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Can Massages help sensory children?

Can Massages help sensory children?

Autism and Sensory Processing Disorders can lead to severe sensory dysregulation, agitation, disconnection and distress. A small number of academic studies and a much larger amount of anecdotal feedback from parents and carers suggests that regular massage therapy may well offer huge benefits to adults and children affected by ASD and SPD.

How to approach massages for children with sensory processing disorders

There is no doubt that massage can be beneficial to everyone and anyone, and because we can all do it with a little practice it is easy to access and low cost. Although children and adults with Autism and/or Sensory Processing disorder can be extremely sensitive to touch, with a careful approach and respect for their personal boundaries we can explore this wonderful way of bonding and connecting in a non-verbal way. When children have little or no language it can be an extra special activity for parents/carers, helping to bridge the gap in communication.

 

Trust your intuition and be gentle

It's important to explore carefully and never force any activity on your sensitive child. Some children may need the activity scheduled in at a predictable time, some may be happy for small amounts of contact through the course of the day. Always trust your intuition about your child, no one knows them like you do, and follow their lead where you can. It may help to give visual or predictable verbal support. For some a social story may be appropriate. Some may only be able to tolerate the gentlest of touches, others may need very deep pressure and firm hands or massage tools.

With my non-verbal son we had a comfortable area set up in our living area with a box of massage tools and we ventured into it together when he approached, so he was in control during the day. We also had some resources in his bedroom so we could investigate as part of the sensory bedtime wind down routine. Over the years we explored thoroughly and eventually discovered he liked low light levels with a star projector, classical music on a low volume, furry materials to snuggle into. Aromatherapy was also a big hit.

Now at 20 years old he will leap happily into a chair for a foot or head massage with a massive grin on his face and regularly hooks his legs over me when we are watching TV for a bonus leg rub. He has found ways to guide us and gained a few words to help us know what he needs. It has become an interwoven part of daily life. But when we started he was extremely touch averse, never still for a moment, and very hard to engage. So, this could be a long road of gentle persistence for you and your child. Massage provides proprioceptive input, this is vital for sensory regulation. Seratonin is also released, an essential component for calming and creating positive feelings and sensations. Massage, particularly before bedtime can slow things down and calm the whole nervous system. It can improve sleep and reduce meltdowns. It can also be a gateway to more therapeutic tools such as compression, although we highly recommend you seek a Sensory Integration trained Occupational Therapist to assist you on your journey if you can.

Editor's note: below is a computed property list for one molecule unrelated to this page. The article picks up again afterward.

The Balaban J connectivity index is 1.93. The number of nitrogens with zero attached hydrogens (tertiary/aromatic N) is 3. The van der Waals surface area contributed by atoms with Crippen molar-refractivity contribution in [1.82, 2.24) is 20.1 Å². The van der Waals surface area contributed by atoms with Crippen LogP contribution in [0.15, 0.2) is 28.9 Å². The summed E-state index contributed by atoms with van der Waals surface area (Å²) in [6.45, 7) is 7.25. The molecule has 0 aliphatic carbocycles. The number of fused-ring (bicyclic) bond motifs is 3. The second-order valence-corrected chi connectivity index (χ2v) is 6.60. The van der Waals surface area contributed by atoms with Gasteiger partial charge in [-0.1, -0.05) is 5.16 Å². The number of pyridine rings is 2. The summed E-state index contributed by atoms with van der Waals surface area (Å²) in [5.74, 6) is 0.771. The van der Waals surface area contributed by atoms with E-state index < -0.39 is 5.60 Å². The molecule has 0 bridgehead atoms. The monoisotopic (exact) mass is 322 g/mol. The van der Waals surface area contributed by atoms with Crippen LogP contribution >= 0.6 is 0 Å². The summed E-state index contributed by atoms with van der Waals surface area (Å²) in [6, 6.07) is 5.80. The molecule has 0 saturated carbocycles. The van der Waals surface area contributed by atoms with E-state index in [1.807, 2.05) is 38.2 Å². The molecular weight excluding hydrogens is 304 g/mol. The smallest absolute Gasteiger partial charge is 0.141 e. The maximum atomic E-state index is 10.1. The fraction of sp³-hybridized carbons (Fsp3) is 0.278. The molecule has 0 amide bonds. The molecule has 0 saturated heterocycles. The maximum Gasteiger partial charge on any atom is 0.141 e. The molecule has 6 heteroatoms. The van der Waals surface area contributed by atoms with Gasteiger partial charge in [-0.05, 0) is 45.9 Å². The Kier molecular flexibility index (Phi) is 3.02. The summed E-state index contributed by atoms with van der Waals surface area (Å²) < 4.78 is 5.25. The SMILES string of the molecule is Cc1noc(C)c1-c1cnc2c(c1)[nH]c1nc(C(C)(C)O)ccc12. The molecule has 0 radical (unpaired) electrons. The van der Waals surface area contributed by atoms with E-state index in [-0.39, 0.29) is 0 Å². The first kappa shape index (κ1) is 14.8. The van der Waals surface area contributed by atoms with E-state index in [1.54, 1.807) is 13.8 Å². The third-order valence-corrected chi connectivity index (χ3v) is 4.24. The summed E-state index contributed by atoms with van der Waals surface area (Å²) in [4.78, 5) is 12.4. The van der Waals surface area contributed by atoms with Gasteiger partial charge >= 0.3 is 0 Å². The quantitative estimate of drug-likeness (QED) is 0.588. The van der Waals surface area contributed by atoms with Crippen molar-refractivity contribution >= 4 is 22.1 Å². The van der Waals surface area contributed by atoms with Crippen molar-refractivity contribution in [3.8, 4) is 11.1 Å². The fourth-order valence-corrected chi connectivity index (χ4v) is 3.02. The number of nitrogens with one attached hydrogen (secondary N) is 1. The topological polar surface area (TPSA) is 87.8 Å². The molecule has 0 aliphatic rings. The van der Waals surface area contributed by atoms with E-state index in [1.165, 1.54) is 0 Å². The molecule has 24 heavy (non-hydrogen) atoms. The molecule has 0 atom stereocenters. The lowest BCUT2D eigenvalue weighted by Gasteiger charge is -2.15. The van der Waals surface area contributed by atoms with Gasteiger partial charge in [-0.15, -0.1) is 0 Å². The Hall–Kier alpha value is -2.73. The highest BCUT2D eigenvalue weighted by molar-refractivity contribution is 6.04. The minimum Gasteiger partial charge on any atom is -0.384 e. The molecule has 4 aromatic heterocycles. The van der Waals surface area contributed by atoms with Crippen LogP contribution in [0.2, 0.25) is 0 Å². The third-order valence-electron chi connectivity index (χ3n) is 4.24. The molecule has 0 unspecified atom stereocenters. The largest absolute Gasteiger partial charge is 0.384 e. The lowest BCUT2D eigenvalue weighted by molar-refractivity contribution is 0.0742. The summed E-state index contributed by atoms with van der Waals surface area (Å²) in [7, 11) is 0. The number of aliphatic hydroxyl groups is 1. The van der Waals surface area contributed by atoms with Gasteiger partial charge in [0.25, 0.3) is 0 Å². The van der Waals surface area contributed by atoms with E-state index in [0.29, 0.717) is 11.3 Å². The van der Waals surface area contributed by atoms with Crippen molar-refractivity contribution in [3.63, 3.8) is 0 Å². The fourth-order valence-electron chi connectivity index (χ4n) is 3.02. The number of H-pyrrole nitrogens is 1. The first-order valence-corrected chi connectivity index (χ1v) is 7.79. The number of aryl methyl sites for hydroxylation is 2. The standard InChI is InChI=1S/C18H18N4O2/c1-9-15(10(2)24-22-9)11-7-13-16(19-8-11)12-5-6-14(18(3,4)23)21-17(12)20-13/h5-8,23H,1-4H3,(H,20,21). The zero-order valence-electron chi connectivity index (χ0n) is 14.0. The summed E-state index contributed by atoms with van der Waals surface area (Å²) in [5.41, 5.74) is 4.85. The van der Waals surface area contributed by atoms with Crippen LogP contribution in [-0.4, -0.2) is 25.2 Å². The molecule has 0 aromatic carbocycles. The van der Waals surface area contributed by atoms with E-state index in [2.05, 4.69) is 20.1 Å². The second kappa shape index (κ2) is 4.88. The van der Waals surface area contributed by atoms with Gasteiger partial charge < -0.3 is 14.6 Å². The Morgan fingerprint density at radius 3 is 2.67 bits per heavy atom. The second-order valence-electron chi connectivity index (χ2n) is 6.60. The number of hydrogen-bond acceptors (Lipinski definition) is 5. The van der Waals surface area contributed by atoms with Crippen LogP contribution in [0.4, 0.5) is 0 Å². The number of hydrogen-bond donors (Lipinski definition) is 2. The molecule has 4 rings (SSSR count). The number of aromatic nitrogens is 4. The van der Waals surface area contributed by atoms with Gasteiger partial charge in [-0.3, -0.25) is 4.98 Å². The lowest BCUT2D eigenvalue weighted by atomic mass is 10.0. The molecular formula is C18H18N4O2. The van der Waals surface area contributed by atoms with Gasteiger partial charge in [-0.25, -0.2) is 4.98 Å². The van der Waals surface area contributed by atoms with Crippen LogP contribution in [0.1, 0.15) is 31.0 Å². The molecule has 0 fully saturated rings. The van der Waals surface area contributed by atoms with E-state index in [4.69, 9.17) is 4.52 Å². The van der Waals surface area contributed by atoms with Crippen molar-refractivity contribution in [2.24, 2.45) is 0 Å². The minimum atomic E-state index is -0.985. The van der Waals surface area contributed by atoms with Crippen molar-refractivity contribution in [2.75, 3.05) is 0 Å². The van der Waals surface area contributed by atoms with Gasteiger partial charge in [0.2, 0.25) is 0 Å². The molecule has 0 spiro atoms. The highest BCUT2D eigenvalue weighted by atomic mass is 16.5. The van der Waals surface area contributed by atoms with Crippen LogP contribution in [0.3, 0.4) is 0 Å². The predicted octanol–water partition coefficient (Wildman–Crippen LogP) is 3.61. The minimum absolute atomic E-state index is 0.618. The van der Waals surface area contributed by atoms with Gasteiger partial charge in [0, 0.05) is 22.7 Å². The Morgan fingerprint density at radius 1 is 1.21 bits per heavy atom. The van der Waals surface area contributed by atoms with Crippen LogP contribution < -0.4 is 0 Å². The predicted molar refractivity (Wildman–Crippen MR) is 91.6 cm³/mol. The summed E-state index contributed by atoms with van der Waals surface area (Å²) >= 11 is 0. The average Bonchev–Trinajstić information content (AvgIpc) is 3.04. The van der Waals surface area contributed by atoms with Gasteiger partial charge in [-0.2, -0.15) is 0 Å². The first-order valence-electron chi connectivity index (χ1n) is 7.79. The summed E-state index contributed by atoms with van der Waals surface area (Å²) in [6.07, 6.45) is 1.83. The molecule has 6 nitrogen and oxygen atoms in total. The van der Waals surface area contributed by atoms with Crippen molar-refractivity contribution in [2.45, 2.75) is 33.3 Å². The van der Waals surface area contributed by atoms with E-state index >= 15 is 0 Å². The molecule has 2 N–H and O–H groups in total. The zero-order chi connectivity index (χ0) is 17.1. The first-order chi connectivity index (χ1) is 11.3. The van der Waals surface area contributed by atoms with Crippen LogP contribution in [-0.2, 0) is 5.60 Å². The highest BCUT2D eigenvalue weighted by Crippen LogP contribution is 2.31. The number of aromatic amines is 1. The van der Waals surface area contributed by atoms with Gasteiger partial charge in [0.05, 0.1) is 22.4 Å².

Benefits of massages for special needs children

  1. Sensory Regulation: We know that massage can really help the nervous system find balance. It can help promote feelings of calm and happy. It can really enhance the life of children with SEN. For hyposensitive children it can wake up the senses and sensations. For hypersensitive children it can encourage slower movement and focus. Even if your child is bouncing around the room constantly a little massage on one part of the body when the opportunity arises has benefit. Touch can be a very powerful way of connecting with the body as a whole, even when it is focussed in one area.
  2. Secure attachment: For children with disabilities, particularly around communication, massage offers a fantastic experience to bond and connect regularly in a way that helps the child feel the responsiveness, love and care of their care-giver. When a child is physically and actively loved in this way it promotes calming feel-good hormones without the need for words. It increases the child's feelings of safety in their environment, reducing anxiety. This can lead over time to increases in social relatedness in all environments.
  3. Body and Limb awareness: Some children are unable to sense or picture where their body parts are, especially with their eyes closed. Talking through which parts of the body you are working on can help the child gain awareness of how that part of the body feels and where it is. This can also lead to improvement in co-ordination and movement over time.
  4. Reducing sensitivity: This is a big one for us at Sensory Smart and we talk to parents about it all the time. The number one reason parents find us is when there is a sensitivity to a vital piece of clothing, such as socks. Massage and touch can reduce sensory sensitivity over time. Again though we stress that it is vital to take any of these activities at your child’s pace and in their comfort zone, and it is likely to be in small steps and tolerance varying day to day. If you get some success talk to your OT about the Wilbarger Protocol and whether it might be suitable for your child.
  5. Focus and response: Children find it easier to focus on tasks after a massage activity, they may become more responsive to verbal cues and take part in their daily activities more easily due to feeling calmer.
  6. Sleep: Bedtime routine including massage and relaxing activities is likely to lead to better sleep (although I hasten to add with sensory children you may need to explore a bit more around compression for them to be able to fully relax into sleep – again, speak with your OT if possible).
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